The Historic Preservation Division is committed to preserving the stories and places that are part of Chicago's legacy.
DPD's use of StoryMaps enables the public to explore important Chicago sites in more depth. New StoryMaps will be added on an ongoing basis.
Emmett Till & Mamie Till-Mobley House
The torture and lynching of Emmett Till in Money, Mississippi on August 28, 1955, set afire the movement to advance Civil Rights in the United States. His mother, Mamie Till-Mobley, dedicated her life to the Civil Rights movement, keeping Emmett’s story alive to remind people of the horrors of segregation and racism. The family home at 6427 S. St. Lawrence in West Woodlawn is a direct connection to that legacy.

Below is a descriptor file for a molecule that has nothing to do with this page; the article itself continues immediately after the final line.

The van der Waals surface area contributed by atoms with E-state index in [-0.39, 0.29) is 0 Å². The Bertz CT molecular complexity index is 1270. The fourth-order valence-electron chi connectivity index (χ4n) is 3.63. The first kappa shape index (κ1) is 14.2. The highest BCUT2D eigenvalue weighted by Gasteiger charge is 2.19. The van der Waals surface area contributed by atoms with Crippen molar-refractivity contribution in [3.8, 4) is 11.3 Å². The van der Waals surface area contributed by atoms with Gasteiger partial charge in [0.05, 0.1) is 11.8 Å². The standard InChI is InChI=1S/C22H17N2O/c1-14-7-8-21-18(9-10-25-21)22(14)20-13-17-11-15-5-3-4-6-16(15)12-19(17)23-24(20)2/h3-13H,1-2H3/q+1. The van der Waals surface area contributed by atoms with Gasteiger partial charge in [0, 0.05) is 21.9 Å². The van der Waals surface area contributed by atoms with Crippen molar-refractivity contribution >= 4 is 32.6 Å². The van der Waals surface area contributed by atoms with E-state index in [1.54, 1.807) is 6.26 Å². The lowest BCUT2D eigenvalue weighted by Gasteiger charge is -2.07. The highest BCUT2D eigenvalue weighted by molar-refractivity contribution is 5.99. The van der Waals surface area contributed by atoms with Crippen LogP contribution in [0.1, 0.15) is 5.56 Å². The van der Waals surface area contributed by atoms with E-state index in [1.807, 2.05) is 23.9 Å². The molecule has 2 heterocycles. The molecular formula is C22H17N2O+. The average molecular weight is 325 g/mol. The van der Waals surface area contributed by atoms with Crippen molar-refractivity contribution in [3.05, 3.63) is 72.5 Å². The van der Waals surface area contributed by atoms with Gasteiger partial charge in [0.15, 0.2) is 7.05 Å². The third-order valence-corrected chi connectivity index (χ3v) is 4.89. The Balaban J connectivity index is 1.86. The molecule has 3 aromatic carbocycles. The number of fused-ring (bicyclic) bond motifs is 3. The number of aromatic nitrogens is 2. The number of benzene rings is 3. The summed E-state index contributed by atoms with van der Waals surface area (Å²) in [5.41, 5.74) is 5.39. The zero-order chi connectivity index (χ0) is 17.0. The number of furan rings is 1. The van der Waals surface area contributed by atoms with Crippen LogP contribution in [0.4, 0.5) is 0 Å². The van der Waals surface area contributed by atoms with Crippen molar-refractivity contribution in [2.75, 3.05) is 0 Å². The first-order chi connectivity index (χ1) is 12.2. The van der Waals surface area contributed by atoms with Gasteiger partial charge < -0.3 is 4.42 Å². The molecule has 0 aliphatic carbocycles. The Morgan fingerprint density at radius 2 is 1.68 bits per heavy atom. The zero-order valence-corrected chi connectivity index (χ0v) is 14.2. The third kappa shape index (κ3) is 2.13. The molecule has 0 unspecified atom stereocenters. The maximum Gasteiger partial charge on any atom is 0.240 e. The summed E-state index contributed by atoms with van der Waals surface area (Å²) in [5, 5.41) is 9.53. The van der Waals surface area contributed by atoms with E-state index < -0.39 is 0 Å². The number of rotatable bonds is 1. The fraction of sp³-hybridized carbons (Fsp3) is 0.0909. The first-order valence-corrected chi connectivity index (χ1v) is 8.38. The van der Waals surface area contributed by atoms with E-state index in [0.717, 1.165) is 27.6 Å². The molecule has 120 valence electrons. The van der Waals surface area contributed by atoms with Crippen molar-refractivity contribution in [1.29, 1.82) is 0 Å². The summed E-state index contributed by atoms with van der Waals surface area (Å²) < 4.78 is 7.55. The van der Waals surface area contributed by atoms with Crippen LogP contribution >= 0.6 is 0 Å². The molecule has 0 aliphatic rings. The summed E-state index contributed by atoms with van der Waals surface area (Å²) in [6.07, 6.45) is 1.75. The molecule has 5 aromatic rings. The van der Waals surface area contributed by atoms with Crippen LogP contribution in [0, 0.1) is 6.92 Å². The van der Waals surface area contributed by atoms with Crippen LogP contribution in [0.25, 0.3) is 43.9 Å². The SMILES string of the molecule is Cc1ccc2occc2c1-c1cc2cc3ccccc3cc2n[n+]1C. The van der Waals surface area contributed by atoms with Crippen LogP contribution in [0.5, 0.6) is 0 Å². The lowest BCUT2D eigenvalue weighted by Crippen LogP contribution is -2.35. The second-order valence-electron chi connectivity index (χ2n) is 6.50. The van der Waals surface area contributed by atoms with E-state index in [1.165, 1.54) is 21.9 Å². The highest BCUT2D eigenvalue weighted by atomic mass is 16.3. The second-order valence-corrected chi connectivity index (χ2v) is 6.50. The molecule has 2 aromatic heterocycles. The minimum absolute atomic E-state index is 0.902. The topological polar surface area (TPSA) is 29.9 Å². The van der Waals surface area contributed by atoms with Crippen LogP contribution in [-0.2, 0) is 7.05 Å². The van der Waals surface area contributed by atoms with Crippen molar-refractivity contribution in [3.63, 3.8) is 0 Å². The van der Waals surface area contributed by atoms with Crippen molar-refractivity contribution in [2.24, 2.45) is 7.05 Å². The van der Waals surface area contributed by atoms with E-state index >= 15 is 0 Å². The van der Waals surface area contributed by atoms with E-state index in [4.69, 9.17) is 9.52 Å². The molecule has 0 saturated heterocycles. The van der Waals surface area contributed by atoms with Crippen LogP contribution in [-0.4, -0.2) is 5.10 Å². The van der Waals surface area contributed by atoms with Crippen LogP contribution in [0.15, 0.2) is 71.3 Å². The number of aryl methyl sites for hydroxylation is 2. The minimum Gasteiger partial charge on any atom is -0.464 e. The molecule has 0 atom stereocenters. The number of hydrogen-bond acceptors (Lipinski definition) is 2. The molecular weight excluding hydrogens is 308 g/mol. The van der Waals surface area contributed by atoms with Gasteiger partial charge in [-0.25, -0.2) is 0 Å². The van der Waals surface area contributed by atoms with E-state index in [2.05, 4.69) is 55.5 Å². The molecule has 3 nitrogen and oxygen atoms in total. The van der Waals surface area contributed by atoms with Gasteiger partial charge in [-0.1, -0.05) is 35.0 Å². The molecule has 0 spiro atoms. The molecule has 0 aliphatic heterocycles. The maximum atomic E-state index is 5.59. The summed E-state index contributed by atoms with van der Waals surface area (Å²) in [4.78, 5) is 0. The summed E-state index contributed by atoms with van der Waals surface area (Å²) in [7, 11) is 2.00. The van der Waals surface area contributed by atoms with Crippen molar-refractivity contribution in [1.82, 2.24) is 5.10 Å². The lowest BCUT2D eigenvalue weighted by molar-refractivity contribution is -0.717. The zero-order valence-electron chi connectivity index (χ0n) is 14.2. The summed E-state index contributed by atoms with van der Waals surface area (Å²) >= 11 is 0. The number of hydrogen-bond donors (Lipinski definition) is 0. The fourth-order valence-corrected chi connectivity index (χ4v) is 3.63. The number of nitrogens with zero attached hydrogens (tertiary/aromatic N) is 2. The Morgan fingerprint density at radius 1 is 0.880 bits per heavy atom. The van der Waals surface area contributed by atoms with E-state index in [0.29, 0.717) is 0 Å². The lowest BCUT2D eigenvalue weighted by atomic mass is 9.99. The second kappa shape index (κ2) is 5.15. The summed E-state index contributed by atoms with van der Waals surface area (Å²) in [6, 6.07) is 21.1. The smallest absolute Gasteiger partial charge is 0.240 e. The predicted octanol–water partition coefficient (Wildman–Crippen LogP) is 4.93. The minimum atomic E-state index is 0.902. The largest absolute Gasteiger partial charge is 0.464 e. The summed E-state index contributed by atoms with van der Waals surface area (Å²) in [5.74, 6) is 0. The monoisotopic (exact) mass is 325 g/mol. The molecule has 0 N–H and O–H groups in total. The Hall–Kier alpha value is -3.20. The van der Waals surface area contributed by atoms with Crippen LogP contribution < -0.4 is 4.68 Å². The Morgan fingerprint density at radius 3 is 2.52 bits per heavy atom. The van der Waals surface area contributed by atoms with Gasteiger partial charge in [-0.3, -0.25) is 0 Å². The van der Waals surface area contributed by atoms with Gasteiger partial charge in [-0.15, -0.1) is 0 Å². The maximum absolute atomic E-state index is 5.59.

Muddy Waters House
Muddy Waters was one of the most important figures in the development of the distinctive urbanized sound that came to be known as the Chicago Blues and is considered by many to be the “Father of Chicago Blues.” One of the rare blues artists to have achieved a level of financial security from his craft, Muddy Waters moved into the two-flat at 4339 S. Lake Park Ave. in 1954 and took ownership of the home by 1956.
Chatham Midcentury Houses
Chatham's extraordinary number of custom-built homes reflect popular, midcentury architectural styles that fostered its growth in the late 1950s and 1960s as a haven for middle-class and professional Black families that were drawn to the community's suburban character, good schools, community organizations, and high property standards.